Cancer Survivors and the Art of Napping


My animals have taught me how to accept aging and managing the side-effects of chemo with dignity, as well as how to enjoy naps without feeling guilty.

I am so fortunate to have had my Hearing Ear dog, Sita, by my side for 11 years. Not only has this marvelous creature changed my life and made me feel safe by alerting me to noises, her warm and sweet personality has guided me on my cancer journey. One of the lessons she has taught me is how to take naps gracefully and without feeling guilt.

I have been battling cancer for over eight years now. Sita is around 14 years old, which is unusual for a larger dog like a yellow lab. I also have an adorable little black rescue kitty named Cesar, who is 10. I tell them that we are all getting older together!

As every cancer survivor who has been on any kind of treatment knows, fatigue is an unavoidable side effect. When one has been on chemo for as many years as I have, the fatigue keeps getting worse rather than improving. The cancer also causes one to be tired. For someone with an incurable cancer, the tiredness never leaves.

When I was first given my service dog, I was working two jobs and we would both be out for hours at a time. My mother was still alive, and we would go out to eat with her afterwards, often getting home at 11:00 at night. After my mother passed — a year after I got Sita – we would go to a local playground where Sita would run and run. I would watch her, laughing delightedly as she would sniff, smell and walk all over. I even purchased a blinking collar so I could see her in the dark.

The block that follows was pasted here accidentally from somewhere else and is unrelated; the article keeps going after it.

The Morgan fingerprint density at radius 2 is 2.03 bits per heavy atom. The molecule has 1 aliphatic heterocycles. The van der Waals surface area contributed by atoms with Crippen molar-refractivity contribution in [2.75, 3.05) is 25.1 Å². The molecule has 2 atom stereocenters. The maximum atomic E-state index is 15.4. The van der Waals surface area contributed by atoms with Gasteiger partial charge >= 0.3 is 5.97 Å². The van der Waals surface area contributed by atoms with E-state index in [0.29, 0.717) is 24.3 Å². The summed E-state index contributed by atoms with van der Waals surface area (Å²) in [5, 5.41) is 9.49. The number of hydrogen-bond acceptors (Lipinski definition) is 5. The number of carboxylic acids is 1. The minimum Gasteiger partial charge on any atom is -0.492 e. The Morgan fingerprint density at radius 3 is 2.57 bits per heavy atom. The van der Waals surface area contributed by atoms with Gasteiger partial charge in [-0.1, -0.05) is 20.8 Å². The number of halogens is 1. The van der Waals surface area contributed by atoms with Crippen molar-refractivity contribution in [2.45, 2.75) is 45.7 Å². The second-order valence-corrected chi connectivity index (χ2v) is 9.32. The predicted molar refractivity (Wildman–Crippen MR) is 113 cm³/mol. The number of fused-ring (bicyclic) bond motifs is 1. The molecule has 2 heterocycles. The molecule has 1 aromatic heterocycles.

I also enjoyed hiking over the playground and just being outside in the rain, snow or sun. Sita met a gorgeous black lab named Max at the playground and they would frolic together almost every day.

The years went on and life changed dramatically for us. I was diagnosed with cancer and on constant chemo, since it is a blood cancer. I quit one job and then the other as I became weaker. Sita walked less and less as she aged, until she developed arthritis and had elbow surgery.

Sita is now content to go out every day, have lunch at a local restaurant (especially on a patio when weather permits) and then go home to her special arthritic bed. Meanwhile, I have developed neuropathy from the chemo and we must both be careful on stairs. We are a sight to see, going up and down the stairs together as a couple of “old girls.”

Cesar used to tear around my apartment and even broke a couple of lamps! Now he goes out on the patio and sits in the sun. He stays inside when it is cold and lays on his condo (or my bed) for hours.

When the fatigue seemingly hits me out of nowhere and I cannot move any longer, I go to my bedroom. Cesar curls up between my legs, Sita lies on her huge bed at the bottom of mine and we all nap together.

They obviously feel no guilt or pangs of conscience that they should be doing more like I often do.

Sita has assisted me as a service dog for 11 years. The average length of time for a dog to serve is 6-8 years. She knows her job is almost finished and it is time to rest. Cesar also knows he is not getting any younger. They both accept aging with grace and dignity. I am older and have cancer! If only I could do the same and not feel quite so guilty. Thanks to my animals, deep down I know I should. Animals can be smarter than people and we can learn from them.

If you’ll excuse me — we are all going to take naps now!

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